Thursday, 8 December 2016

The Oil Circus

So Igor Sechin has been busy in deal-making recently, with a rabbit out of hat today in selling about one fifth of Rosneft.

These have been the big ticket deals recently.
#1. 6 Oct: Rosneft buys Bashneft (50.08% at Rb 300b or about $ 5.3b)
#2. 15 Oct: Rosneft and Trafigura-UCP consortium buy Essar's Indian refining & retail business (98% at $ 6.4b equity valuation, 49% due to Rosneft and 49% to Trafigura-UCP). Parallely India’s state-owned energy companies were investing $5.5 billion to buy stakes in Rosneft’s Vankor and Taas-Yuryakh fields.
#3. 7 Dec: Rosneft sells 19.5% stake to Glencore & Qatar SWF at $ 11.3 b

These are apart from other recurring ones, for example where short term financing was provided by Trafigura to Rosneft on crude oil and diesel exports.

Few observations:
  • #1 was completed just before final announcement of #2 which was long time in making
  • #3 was necessary to fund state budget. The alternate was share buyback by Rosneft which would have been circular logic because how do you fund that? It couldn't be state bank because that would inevitably crowd out local lending, not to say it would crowd out state borrowing for plugging fiscal deficit.
  • #3 could happen only after #1. Such intent was not only clear from Sechin, it was publicly stated by Putin too. So this was with full blessing from the beginning. This also meant steamrolling over domestic opposition, possibly backfiring on the meddlers.
  • Arguably #2 was not needed and proceeds from #3 minus #1 would have gone to state coffers. But Putin-Sechin had other plans probably. Either getting outbid by Saudi was not an appetising prospect, or genuine synergy was seen to invest in downstream, or just getting a footprint in the biggest driver of demand growth was paramount. All of the above apply of course, but there must have been a dominant thought.
  • Rosneft kept minority holding in #2 to help Indian banks not worry about US sanctions. Trafigura may sell their stake to Rosneft at a later date. Presumably this is just hand & glove arrangement or Trafigura were not keen to get dragged into bidding up to a price they are not willing to pay.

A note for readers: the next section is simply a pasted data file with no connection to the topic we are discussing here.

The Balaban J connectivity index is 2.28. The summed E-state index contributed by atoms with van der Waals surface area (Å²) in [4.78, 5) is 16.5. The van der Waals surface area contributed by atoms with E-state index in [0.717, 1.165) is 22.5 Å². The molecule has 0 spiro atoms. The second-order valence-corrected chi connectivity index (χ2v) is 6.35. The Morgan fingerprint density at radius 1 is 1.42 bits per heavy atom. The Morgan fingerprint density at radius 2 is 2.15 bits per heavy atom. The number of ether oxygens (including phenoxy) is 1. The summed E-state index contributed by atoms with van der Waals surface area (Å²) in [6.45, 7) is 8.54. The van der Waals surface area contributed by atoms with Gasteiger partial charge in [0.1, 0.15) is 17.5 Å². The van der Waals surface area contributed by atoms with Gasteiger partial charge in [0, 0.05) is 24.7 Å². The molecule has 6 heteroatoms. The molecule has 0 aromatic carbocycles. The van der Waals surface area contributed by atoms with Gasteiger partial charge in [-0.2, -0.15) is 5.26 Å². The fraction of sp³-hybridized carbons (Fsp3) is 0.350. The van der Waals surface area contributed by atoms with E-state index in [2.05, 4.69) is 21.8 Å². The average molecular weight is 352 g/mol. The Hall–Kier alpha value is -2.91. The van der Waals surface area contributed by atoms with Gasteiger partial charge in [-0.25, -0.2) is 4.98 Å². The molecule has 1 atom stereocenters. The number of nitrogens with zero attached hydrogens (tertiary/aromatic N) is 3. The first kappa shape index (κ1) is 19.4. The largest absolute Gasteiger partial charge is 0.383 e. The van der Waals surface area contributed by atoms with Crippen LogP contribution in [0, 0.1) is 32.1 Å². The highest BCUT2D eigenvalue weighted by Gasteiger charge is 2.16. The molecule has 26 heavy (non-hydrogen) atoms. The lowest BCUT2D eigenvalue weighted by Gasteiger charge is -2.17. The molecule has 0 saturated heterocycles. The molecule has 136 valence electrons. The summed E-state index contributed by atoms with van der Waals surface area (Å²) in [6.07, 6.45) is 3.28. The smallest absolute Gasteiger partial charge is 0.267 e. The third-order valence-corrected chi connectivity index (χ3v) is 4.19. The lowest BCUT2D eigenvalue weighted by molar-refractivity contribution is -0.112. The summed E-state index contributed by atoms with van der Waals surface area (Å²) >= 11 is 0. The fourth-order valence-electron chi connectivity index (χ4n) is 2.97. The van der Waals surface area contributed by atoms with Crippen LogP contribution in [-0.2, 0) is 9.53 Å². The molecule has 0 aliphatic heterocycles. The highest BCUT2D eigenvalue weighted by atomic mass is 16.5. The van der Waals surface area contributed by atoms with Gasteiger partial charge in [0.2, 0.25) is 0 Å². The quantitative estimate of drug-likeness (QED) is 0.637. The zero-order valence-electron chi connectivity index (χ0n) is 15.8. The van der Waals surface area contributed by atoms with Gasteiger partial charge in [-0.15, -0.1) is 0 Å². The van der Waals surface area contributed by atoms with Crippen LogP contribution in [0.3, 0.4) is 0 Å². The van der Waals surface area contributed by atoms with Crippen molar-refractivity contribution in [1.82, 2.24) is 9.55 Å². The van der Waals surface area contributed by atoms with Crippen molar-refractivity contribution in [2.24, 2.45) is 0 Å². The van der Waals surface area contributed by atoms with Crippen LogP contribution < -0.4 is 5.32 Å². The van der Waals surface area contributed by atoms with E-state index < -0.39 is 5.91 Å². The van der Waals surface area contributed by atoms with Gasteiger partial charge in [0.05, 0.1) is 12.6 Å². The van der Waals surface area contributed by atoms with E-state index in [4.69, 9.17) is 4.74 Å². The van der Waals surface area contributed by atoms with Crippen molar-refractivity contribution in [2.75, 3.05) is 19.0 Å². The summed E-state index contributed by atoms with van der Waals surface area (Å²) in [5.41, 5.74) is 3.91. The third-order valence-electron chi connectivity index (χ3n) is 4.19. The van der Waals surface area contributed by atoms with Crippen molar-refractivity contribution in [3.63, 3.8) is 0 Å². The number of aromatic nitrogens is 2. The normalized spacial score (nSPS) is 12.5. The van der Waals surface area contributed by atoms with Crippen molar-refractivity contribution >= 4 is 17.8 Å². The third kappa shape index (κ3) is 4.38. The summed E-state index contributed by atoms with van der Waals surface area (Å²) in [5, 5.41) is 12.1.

• Likewise Qatar may have arrangement to take Glencore's stake in Rosneft at a later date.
  • Where does #3 leave Trafigura though? Even if Trafigura saw this coming and decided not to participate, it could be perceived as a snub to see your BFF standing you up for a rival trading house and even ready to reduce your pie of long term supply deals.
  • While Glencore gets seen as a winner here, since fair amount of time they have had their own pressures on reducing debts and maintaining cashflow. So it is interesting to see that Glencore's description of the deal is focussing on rights issue and projecting upside at minimal risk, keeping their shareholder guidance consistent.
  • Qatar's participation gives more colour to OPEC-Russia dialog recently, even though action has been missing and genuine mistrust prevails, probably for the right historical reasons. Qatar perhaps risks crossing Saudi and GCC because Russia has earned brownie points for getting Iran & Saudi in talking terms and land the OPEC deal.
  • It also gives an additional flavour to 'each one for his own' policy. Saudi decided in 2014 to pump at will and flood the oil market. Now Saudi wants to IPO Aramco and others are frontrunning them in the capital market. Rosneft deal today is a QIP. US Shale companies have been hedging the heck out of future production. Junk bond yields have fallen again.
In summary oil market today is still each one for his own, with traditional alliances getting tested and new ones being formed only to be tested shortly. To quote, The chess board is shifting rapidly in the region and for oil markets.

Giant disclaimer: All the information cited above is in public domain. Any assumption/presumption is my own, without any special access. I have just tried to connect the dots.

Wednesday, 22 June 2016

Brexit debate - perspective from an Indian Immigrant